Bond funds are a common type of mutual fund, which deal mainly in debt securities such as bonds. The point of a mutual fund is that it is a method of collective investment where a fund manager uses money that is pooled from many investors to trade in stocks, bonds, and securities. He then collects and passes on any income obtained through dividends or interest. Bond funds are the type of mutual fund that involves bonds and these can be classified as government, mortgage, corporate or municipal bonds. Bond funds typically pay better than individual bonds do. But beware because they can come in high risk, high potential yield, forms, as well as low-risk, low potential yield forms.
Bond funds can vary according to the level of risk involved, the type of entity issuing the bond such as the government, for example, or the maturity of the bonds. The fund manager will continually adjust the investment portfolio to achieve the stated aims of the fund, whatever the strategy may be. Government, or treasury bonds, are considered the safest type of bond investment because they are backed up by the government. On the downside they typically have a low yield.
Mortgage bonds are loans that are guaranteed or issued by government-backed agencies. Examples of such agencies are the now infamous Fannie Mae and Freddie Mac. Corporate bonds are those that are issued by corporations who will pay out, if they can, when the bonds mature. The high-yield, or junk bonds, that you may be interested in involve the investment in corporate bonds at the riskier end of the spectrum. Although this is a higher risk strategy there is a potentially higher pay out if you are prepared to accept that risk.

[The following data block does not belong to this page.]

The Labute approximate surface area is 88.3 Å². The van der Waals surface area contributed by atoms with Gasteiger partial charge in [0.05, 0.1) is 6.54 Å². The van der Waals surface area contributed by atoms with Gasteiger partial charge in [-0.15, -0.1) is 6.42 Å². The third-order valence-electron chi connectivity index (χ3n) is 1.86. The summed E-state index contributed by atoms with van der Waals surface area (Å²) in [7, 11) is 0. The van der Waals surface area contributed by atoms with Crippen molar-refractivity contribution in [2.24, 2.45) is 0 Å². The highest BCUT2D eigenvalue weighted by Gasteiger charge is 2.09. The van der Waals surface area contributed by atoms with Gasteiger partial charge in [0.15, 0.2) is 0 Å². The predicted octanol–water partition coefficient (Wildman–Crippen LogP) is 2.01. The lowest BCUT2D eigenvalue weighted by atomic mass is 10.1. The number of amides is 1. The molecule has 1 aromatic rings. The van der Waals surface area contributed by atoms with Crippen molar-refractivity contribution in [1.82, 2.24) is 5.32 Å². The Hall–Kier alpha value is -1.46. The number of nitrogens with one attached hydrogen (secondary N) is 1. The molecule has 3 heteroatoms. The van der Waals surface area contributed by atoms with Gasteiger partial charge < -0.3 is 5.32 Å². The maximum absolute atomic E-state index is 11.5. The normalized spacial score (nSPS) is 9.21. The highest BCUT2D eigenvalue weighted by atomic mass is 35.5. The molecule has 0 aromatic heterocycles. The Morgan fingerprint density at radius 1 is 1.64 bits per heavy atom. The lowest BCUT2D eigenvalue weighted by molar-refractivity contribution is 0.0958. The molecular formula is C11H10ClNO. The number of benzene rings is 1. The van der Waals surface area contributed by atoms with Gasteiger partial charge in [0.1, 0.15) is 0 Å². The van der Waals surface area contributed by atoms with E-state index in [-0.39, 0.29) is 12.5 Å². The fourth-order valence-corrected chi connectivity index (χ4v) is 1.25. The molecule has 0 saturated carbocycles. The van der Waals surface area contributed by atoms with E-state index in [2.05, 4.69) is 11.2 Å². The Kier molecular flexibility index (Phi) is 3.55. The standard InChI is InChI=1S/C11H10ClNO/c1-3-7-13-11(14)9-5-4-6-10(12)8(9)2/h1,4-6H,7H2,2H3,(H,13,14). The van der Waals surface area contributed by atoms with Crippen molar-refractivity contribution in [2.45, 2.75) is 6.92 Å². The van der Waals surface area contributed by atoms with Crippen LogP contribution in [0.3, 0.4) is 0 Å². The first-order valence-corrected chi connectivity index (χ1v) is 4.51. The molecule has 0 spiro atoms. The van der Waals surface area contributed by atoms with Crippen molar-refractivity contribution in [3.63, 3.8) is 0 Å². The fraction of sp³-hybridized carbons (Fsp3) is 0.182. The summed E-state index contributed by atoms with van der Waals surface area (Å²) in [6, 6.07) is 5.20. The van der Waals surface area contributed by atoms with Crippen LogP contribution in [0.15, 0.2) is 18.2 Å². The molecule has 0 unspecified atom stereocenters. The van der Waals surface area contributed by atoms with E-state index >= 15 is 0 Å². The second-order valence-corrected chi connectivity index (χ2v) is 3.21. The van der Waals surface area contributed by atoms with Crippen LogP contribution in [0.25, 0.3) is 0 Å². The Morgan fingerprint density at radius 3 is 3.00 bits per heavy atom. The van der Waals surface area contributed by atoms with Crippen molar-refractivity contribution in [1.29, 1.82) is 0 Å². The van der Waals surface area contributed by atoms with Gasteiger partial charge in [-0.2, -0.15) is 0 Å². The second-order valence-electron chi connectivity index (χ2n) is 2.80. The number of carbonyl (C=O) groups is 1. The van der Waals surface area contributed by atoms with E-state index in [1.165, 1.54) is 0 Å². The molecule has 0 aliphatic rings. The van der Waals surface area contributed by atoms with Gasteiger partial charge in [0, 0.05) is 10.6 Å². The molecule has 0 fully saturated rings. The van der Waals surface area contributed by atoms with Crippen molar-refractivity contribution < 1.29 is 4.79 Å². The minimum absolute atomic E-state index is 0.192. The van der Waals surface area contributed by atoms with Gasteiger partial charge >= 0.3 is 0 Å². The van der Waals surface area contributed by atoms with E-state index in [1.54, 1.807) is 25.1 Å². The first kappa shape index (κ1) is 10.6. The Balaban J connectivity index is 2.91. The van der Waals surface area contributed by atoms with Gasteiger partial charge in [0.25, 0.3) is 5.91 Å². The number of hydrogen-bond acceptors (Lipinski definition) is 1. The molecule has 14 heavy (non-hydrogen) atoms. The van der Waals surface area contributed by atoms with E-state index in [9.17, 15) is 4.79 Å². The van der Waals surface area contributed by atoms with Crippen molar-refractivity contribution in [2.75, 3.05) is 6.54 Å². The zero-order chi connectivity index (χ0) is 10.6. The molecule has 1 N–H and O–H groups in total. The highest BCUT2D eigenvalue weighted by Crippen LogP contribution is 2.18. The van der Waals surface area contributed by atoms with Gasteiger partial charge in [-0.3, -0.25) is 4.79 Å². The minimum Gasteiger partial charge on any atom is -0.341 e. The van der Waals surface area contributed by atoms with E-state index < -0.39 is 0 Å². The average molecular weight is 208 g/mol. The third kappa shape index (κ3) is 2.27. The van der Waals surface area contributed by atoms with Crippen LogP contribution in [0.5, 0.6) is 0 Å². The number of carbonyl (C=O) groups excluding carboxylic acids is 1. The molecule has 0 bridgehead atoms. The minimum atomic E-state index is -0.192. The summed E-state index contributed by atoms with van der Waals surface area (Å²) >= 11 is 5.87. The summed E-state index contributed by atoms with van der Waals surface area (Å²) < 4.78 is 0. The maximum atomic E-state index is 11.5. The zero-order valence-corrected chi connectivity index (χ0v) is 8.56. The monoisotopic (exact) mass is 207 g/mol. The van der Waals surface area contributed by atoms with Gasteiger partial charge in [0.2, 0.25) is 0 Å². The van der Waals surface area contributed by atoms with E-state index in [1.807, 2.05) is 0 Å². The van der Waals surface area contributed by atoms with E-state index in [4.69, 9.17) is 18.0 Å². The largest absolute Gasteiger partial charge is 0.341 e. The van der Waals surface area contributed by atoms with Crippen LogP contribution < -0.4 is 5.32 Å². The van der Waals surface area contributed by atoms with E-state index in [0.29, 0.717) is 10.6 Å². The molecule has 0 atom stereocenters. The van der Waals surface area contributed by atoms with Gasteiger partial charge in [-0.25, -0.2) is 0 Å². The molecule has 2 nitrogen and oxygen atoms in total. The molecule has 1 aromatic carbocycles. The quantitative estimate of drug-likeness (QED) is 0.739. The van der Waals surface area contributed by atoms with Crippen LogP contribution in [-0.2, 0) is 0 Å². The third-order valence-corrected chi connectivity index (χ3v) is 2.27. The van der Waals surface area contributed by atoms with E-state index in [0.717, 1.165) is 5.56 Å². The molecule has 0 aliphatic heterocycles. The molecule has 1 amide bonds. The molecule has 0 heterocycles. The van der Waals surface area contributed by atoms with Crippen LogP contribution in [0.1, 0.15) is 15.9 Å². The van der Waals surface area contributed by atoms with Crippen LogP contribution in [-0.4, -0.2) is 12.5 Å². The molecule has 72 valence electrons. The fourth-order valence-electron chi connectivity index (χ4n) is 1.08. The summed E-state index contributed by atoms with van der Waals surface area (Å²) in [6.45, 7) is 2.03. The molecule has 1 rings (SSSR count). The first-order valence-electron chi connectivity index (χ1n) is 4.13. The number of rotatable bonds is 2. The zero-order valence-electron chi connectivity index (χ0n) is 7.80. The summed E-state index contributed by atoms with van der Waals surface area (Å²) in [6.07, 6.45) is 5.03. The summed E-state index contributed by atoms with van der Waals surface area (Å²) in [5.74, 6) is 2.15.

A more conservative option to go for involves what are called municipal bond funds. These are considered less of a risk and they have tax advantages, such as being exempt from national income tax, but they won’t yield as much as some other types of bond fund. Municipal bonds are issued by agencies and government at the state and local level.
Bond funds provide a number of advantages over individual bonds. They involve dedicated management of the portfolio by a fund manager. By investing in multiple individual bonds they reduce the effects of individual underperformance. Any income made can automatically be reinvested in order to continue generating more cash. There is also a liquidity advantage in that you can sell at any time rather than waiting for maturity.